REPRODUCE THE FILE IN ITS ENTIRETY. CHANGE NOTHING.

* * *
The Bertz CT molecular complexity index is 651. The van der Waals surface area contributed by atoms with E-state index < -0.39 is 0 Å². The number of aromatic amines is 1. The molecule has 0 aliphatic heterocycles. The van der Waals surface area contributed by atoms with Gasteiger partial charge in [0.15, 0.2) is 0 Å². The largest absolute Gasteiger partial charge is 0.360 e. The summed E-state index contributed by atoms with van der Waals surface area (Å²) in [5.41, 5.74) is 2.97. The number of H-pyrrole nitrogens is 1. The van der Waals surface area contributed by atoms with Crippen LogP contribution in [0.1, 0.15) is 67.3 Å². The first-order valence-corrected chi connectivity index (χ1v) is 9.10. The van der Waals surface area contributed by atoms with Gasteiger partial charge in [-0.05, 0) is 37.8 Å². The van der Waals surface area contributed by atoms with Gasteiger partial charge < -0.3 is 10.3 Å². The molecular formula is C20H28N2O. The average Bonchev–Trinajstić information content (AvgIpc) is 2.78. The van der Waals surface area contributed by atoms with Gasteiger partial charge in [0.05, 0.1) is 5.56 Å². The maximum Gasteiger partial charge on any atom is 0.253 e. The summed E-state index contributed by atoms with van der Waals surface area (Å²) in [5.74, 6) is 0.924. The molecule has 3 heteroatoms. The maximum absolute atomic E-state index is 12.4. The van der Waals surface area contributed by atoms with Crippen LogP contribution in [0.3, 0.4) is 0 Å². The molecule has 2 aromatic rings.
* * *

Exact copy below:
The Bertz CT molecular complexity index is 651. The van der Waals surface area contributed by atoms with E-state index < -0.39 is 0 Å². The number of aromatic amines is 1. The molecule has 0 aliphatic heterocycles. The van der Waals surface area contributed by atoms with Gasteiger partial charge in [0.15, 0.2) is 0 Å². The largest absolute Gasteiger partial charge is 0.360 e. The summed E-state index contributed by atoms with van der Waals surface area (Å²) in [5.41, 5.74) is 2.97. The number of H-pyrrole nitrogens is 1. The van der Waals surface area contributed by atoms with Crippen LogP contribution in [0.1, 0.15) is 67.3 Å². The first-order valence-corrected chi connectivity index (χ1v) is 9.10. The van der Waals surface area contributed by atoms with Gasteiger partial charge in [-0.05, 0) is 37.8 Å². The van der Waals surface area contributed by atoms with Gasteiger partial charge < -0.3 is 10.3 Å². The molecular formula is C20H28N2O. The average Bonchev–Trinajstić information content (AvgIpc) is 2.78. The van der Waals surface area contributed by atoms with Gasteiger partial charge in [0.05, 0.1) is 5.56 Å². The maximum Gasteiger partial charge on any atom is 0.253 e. The summed E-state index contributed by atoms with van der Waals surface area (Å²) in [5.74, 6) is 0.924. The molecule has 3 heteroatoms. The maximum absolute atomic E-state index is 12.4. The van der Waals surface area contributed by atoms with Crippen LogP contribution in [0.3, 0.4) is 0 Å². The molecule has 2 aromatic rings.